This class is for seniors who want to experiment with a broad range of visual concepts and concentrate on developing a body of work around one of those concepts (similar to the Breadth and Concentration sections of the Advanced Placement courses) without incurring as strenuous a load as demanded by an Advanced Placement course of study. Students produce three “breadth” pieces during the first semester and five “concentration” pieces during the second semester.
Prerequisite: Drawing and Painting II.
AP Studio Art: 2-D Design
Students complete a portfolio of twenty-four pieces, applying design principles in a project-based setting to create solutions to problems in two dimensions. For the portfolio’s Breadth section, the course features the use of multiple tools of production, including digital media, to create unique responses to twelve design problems. Students then declare an area of concentration and, during the second and third quarters, produce twelve pieces for the portfolio’s Concentration section. The complete design portfolio is presented for Advanced Placement Studio Art: 2-D Design portfolio assessment.
Prerequisite: Drawing and Painting II and application.
AP Studio Art: Drawing
This drawing and painting course provides an in-depth studio experience in which students create portfolios of quality artwork with an emphasis on concept as well as perception. The scope of the work is equivalent to that of a foundation art course in college for those students interested in fine art. Course content fulfills the guidelines set by the College Board. Students complete a portfolio of twenty-four works and submit it to be scored by the College Board. The portfolio includes eight advanced placement-level works completed in the tenth and eleventh grades in addition to seven new works completed during the first semester and nine additional works completed between January and mid-April.
Prerequisite: Drawing and Painting II and application.
Draw & Paint I/Hist & Art of Mod Eur & World
This interdisciplinary course combines a tenth-grade history course (see description for course number U6410-0, The History and Art of Modern Europe and the World, located in the Academics section of this guide under the History and Social Studies course offerings) with a drawing and painting course. For students who love art history and/or studio art, it offers the opportunity to study history through art and to develop and hone artistic techniques and talents. This course is required for students wishing to take Advanced Placement Studio Art offerings in the Visual Arts department.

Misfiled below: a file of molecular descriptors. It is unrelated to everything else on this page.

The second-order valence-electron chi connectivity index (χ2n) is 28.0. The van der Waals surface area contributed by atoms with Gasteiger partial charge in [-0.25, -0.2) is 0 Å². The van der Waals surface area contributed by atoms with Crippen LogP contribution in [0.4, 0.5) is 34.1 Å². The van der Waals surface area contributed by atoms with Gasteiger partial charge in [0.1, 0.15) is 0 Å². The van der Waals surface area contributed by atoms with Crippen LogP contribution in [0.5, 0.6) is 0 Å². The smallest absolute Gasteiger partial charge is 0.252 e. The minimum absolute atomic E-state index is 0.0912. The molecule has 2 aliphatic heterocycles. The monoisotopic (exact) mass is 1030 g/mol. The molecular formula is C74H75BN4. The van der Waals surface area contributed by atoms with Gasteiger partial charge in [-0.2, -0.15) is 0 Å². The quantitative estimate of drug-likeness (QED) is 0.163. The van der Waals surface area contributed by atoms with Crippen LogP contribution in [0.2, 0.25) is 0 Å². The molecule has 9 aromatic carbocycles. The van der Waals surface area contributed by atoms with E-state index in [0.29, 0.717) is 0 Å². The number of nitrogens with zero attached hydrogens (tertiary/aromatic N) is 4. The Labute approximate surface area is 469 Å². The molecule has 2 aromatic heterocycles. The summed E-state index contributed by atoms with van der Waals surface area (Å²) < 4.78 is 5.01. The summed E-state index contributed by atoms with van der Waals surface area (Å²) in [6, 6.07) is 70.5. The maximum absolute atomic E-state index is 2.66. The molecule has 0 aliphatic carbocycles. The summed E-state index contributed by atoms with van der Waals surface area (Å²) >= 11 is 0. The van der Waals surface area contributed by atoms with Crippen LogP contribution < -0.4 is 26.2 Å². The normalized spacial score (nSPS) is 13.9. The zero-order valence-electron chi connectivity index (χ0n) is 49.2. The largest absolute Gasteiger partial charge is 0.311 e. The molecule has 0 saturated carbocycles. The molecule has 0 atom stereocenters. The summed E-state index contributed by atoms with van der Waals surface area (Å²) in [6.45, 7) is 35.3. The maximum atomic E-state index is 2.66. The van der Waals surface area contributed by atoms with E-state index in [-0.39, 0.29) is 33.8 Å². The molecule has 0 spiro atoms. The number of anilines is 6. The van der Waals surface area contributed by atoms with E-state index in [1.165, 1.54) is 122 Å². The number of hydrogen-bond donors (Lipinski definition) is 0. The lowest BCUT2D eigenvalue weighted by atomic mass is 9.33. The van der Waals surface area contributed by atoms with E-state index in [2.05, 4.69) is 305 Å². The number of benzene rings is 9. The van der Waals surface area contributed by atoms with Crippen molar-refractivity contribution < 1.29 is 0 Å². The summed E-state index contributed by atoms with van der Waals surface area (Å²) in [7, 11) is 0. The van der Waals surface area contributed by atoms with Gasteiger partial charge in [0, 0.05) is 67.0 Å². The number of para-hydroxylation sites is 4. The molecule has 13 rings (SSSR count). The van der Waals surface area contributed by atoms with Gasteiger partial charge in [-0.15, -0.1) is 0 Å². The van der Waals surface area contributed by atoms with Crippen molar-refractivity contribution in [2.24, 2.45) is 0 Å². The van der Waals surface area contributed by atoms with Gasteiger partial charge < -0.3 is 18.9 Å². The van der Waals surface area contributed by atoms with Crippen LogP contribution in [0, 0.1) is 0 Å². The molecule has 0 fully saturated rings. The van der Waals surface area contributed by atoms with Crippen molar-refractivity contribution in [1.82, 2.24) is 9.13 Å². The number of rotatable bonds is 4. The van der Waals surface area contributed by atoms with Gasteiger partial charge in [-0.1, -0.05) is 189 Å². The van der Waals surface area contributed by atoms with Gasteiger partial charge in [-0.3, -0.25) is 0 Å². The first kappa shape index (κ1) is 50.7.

Corequisite: The History and Art of Modern Europe and the World.
Photography I reviews fundamental camera and composition skills and introduces black-and-white 35mm film and silver gelatin printing using a traditional wet darkroom. In the second half of the course, students apply what they have learned in the darkroom to create projects using both film and digital media. Alternative processes are also explored, including pinhole-camera, photograms, cyanotype, and handcoloring techniques. Students use photography as a medium for self-expression, documentation, and social commentary. They participate in trips and exhibit their work in the school gallery. A 35mm single-lens reflex (SLR) film camera with manual controls is required.
In this course, students develop advanced technical photography skills that enable them to produce finished prints that faithfully reflect their intentions. Students identify issues, ideas, and emotions that have the most personal meaning to them and then effectively translate these into prints. Exhibitions of student work help to gauge whether these personal meanings translate into collective meanings. The students are introduced to the role that photography plays in our visual heritage, to a historical as well as personal approach to creative expression, and to the basic theories of aesthetic perception. A 35mm single-lens reflex (SLR) film or digital camera with manual controls is required.
Prerequisite: Photography I.
This course is for photographers who wish to improve their technical skills, further develop their individual styles, study the history and aesthetics of photography, and work with digital photographic manipulation. A digital-image portfolio, suitable for inclusion with college portfolios, is produced in the first semester. During the second semester, students present their work for review by the photography department and mount a final exhibition.
Prerequisite: Photography II.
Video Art I